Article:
An annual self assessment is required from all non PAYE taxpayers including the self-employed, and company directors. The self assessments are payable either in October or January, and is used to evaluate the individuals taxable income during the previous tax year, along with their deductible costs. It may also be a possibility that they will need to give details of things like savings interest but this is largely dependent on each individual’s specific situation.

The document can be filed in two ways, Online or by paper. The deadline for it to be filed on paper is 31st October, and for online it is the 31st January. The consequences in failing to meet these deadlines will result in a fine of £100 which will be set to increase as time goes on until it is filed, whether you owe or not.

What is the cost to me?

There are a number of factors that will be taken into account when calculating your Self Assessment tax bill. The main factors include:

  • Your income tax rate – that is, whether you are a basic rate (20%), higher rate (40%), or additional rate (50%, or 45% from 6 April 2013) taxpayer.
  • Class 4 National Insurance Contributions – which at the time of writing are charged at a rate of 9 per cent on annual profits between £7,755 and £41,450, and at 2 per cent for profits over £41,450.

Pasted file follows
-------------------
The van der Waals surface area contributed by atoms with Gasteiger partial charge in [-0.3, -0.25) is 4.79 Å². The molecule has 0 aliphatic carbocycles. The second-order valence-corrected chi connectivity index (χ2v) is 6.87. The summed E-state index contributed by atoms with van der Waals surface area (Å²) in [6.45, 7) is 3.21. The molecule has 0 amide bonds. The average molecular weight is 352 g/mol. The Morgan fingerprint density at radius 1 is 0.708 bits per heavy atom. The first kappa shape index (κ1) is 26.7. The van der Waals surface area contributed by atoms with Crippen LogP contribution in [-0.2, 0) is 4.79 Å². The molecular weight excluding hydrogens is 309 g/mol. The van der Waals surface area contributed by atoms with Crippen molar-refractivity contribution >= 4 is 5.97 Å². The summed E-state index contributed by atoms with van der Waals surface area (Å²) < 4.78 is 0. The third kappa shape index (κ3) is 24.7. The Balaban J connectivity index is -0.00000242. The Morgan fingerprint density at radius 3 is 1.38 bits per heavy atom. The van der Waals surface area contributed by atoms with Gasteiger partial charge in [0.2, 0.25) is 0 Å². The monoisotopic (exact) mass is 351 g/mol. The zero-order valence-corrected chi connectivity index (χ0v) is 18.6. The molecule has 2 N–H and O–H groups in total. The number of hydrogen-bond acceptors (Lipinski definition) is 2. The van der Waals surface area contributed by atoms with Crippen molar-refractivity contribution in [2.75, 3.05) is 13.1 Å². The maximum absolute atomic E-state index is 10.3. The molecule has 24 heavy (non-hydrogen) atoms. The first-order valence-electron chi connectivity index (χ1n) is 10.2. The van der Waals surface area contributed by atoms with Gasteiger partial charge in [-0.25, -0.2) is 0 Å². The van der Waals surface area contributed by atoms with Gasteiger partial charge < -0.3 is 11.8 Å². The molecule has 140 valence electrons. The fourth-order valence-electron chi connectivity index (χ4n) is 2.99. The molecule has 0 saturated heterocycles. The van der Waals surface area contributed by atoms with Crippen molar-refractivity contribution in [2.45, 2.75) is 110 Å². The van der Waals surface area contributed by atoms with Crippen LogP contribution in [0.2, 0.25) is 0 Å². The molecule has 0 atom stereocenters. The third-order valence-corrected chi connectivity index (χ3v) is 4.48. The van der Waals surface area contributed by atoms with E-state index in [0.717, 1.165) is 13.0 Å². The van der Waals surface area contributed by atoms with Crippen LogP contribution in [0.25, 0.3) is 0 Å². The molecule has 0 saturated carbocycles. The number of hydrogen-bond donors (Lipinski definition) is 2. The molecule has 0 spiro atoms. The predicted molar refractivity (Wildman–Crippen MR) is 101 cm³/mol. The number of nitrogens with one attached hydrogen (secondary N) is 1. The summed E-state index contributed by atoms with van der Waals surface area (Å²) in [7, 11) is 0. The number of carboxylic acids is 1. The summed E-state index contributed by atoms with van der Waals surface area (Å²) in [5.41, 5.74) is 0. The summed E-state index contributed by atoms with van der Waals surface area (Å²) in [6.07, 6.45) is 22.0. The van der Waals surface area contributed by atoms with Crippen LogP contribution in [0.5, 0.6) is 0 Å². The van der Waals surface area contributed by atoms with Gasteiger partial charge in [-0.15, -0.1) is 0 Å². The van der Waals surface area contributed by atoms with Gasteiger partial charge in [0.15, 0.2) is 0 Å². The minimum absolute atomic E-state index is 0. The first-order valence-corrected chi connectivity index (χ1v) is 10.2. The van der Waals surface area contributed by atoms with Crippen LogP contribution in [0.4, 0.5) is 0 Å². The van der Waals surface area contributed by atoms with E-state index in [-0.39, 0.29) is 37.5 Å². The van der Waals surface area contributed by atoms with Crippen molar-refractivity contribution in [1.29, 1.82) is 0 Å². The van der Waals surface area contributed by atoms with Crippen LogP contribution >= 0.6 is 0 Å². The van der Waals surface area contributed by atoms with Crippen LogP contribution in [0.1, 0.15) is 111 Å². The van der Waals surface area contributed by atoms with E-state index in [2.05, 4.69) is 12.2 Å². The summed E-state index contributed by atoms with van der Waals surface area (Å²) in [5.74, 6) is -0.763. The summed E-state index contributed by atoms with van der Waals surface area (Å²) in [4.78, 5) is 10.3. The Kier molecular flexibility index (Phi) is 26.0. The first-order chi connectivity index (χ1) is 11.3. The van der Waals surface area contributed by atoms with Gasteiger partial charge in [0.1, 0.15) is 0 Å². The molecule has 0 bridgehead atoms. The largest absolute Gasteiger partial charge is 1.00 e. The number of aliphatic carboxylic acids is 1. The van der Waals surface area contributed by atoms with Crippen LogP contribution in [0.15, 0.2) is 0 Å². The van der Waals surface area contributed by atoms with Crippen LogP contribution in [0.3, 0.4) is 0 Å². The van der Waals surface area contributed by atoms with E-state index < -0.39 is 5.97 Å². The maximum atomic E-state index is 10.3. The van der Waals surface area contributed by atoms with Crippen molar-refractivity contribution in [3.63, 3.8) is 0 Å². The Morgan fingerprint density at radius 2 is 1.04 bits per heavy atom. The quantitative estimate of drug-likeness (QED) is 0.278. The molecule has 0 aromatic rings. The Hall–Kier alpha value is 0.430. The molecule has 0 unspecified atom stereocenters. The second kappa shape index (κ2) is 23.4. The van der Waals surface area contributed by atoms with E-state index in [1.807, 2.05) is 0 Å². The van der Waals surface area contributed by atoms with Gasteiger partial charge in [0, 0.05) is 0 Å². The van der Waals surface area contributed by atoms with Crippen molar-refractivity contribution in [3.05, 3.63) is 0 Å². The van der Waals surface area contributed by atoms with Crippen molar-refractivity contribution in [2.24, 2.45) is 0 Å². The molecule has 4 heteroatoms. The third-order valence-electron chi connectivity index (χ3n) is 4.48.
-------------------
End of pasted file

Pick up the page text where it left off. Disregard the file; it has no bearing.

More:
• Outstanding student loan payments – at a rate of 9 per cent over the earnings threshold of £16,365.

What if I can’t pay?

In an ideal world you will have been setting aside funds throughout the year in preparation for your Self Assessment tax bill. For late payments a penalty system has been put in place. Once you surpass the 30 days stage your bill will begin to amass interest at a rate of 5 per cent, after the 6 months stage you will receive a single penalty fee of 5 per cent of the amount due on top of the rolling 5 per cent. This same process will be implemented if your reach 12 months without paying.

Apart from the penalties if your tax bill continues to remain unpaid HMRC will take legal action against you. If you have any inclination that paying your bill may become an issue it is of paramount importance to inform the revenue of your situation as soon as possible preferably before your bill becomes overdue.

If this is the case your only option is to create a ‘payment proposal’, explaining how you plan to pay back the outdated funds and your time frame of doing so. HMRC must take the time out to consider any viable payment propositions, and it is more likely that they will agree to your proposition if you approach them before your bill is overdue.

Can I pay in installments?

Simply put, yes. How ever you must be up to date with all your payments before you are eligible for this, you will then have the option of being able to pay in installments. An option chosen by many for its flexibility, if you wish to apply for this you can do so via the HMRC website.

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